Doug and Mike Starn's South Ferry Mosaics Survive Sandy
In January 2009, Doug and Mike Starn's first public art project, a multi-part mosaic titled See It Split, See It Change, christened the MTA's new South Ferry subway station. Less than four years later, their arboreal installation was threatened as water flooded much of the southern tip of Manhattan.
In the first few days post-Sandy, some of the most dramatic photographs circulating online were of the flooded South Ferry station, with murky, debris-strewn water filling underground tracks and tunnels and seeping all the way up the escalators and stairways into the formerly brightly lit downtown hub. Visible in almost every photo are parts of See It Split, See It Change's curving 250-foot-long wall covered with glass tiles.
Now that almost all of the New York City subways have resumed service, the MTA has begun inspecting its various underground art installations. Aaron Donovan, an MTA press officer, said that as of Wednesday afternoon about half of the MTA's 200-plus Arts for Transit projects had been inspected, and so far all were in good shape. Subway art is often fabricated with durable materials like ceramic tile, wrought iron and brass. The Starns' mosaics, for example, are made of layered glass tiles, the images "printed" on interior layers, thereby protecting them from the elements. Photos taken on Nov. 3 show the station littered with construction material, knocked-over trash cans and cracked floors, but See It Split appears remarkably unharmed.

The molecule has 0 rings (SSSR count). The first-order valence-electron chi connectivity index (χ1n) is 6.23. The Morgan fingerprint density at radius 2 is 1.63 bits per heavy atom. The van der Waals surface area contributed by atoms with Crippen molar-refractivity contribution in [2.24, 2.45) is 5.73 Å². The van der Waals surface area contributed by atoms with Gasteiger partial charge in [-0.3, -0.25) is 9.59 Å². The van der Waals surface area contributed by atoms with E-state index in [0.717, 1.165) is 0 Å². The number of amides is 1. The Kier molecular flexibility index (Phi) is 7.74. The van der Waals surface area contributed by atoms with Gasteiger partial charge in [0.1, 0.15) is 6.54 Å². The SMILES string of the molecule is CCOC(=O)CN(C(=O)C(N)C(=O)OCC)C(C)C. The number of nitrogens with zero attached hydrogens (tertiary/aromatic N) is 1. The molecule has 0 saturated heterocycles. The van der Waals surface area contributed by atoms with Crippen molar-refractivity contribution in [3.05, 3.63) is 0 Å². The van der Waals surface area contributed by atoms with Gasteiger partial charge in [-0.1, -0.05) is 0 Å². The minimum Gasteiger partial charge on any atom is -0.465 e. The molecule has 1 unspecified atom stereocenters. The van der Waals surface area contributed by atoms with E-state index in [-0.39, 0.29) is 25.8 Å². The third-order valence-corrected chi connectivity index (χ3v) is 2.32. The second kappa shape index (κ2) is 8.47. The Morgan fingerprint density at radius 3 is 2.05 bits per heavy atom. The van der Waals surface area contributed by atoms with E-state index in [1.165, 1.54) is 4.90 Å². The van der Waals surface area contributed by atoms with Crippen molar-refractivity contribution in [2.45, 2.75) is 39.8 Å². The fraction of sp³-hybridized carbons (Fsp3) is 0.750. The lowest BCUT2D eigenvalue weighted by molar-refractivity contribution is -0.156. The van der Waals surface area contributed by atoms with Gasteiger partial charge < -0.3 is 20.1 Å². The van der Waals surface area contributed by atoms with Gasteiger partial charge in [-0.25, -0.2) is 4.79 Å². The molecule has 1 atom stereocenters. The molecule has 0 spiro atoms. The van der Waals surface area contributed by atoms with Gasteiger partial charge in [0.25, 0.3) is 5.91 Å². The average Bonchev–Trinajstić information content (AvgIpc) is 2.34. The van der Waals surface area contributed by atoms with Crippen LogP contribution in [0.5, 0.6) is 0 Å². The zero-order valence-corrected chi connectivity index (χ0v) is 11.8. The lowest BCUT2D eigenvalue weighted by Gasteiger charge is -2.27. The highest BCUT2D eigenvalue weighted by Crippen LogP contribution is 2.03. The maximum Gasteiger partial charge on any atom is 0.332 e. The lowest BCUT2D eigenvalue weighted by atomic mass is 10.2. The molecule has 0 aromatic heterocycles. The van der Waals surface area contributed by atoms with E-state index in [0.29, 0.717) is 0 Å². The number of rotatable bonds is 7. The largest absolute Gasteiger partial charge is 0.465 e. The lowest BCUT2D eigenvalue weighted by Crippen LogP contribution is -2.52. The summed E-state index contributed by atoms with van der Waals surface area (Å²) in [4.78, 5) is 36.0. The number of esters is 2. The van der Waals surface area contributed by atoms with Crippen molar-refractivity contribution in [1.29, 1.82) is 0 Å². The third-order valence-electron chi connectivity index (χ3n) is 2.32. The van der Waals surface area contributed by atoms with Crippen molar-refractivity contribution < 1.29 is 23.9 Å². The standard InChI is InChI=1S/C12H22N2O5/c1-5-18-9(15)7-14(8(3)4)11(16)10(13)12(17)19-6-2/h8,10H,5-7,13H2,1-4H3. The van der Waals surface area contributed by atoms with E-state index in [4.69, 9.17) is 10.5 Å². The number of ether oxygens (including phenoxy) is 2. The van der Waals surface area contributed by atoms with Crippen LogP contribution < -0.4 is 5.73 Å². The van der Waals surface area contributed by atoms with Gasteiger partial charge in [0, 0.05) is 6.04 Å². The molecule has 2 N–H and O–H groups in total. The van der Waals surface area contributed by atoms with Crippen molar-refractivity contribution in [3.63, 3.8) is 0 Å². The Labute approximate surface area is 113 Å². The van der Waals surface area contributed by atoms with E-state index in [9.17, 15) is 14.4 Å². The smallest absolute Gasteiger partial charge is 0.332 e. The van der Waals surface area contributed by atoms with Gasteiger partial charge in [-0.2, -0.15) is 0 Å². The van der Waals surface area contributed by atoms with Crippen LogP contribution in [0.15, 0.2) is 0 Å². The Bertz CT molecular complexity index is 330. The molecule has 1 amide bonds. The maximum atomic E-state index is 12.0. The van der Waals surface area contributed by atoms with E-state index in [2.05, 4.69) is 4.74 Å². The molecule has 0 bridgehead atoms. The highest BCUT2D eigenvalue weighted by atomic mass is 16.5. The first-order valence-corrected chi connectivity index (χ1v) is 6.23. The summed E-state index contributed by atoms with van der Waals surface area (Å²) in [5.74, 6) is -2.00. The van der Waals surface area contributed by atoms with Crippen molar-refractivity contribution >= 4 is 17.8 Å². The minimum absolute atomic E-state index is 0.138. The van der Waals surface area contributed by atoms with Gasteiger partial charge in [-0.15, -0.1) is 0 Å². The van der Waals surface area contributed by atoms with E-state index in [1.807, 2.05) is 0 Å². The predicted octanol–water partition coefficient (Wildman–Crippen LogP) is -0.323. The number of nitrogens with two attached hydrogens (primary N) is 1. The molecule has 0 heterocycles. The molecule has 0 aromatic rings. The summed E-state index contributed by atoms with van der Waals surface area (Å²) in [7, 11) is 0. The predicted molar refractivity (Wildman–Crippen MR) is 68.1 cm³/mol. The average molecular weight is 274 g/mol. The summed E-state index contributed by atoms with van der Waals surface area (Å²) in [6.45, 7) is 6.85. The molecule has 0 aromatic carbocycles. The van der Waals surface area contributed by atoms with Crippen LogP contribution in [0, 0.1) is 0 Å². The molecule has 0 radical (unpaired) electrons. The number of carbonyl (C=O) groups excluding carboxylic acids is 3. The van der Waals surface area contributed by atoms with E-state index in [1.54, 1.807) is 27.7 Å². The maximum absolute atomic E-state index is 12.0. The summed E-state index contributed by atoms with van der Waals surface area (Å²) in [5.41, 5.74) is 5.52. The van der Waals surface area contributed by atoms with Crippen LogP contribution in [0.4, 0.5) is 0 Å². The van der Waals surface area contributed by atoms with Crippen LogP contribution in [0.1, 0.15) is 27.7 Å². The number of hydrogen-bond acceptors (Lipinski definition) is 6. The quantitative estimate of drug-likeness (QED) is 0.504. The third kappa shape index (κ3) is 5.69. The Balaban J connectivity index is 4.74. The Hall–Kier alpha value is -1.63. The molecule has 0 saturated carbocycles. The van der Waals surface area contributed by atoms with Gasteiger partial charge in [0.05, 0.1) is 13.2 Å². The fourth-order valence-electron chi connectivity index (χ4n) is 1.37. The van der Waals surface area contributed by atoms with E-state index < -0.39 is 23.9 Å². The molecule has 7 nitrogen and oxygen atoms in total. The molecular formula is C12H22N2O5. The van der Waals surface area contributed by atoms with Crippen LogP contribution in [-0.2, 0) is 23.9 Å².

Reached by email while installing the latest iteration of their project Big Bambú in Rome, the brothers note that, in an eerie coincidence, the water line on their underground map reached almost to Canal Street, submerging an area not dissimilar to what was flooded during the surge last Monday night.
"The map shows the shoreline, hills and swamps as they were in 1640, overlaid with the contemporary island," they wrote. "Climate change will have its effect on our island in the long term and this was an early indicator of how dramatic it could be. We hope that the stains of the dirty sea water will remain; public art is alive, it exists in a very real world and the real world exists in it."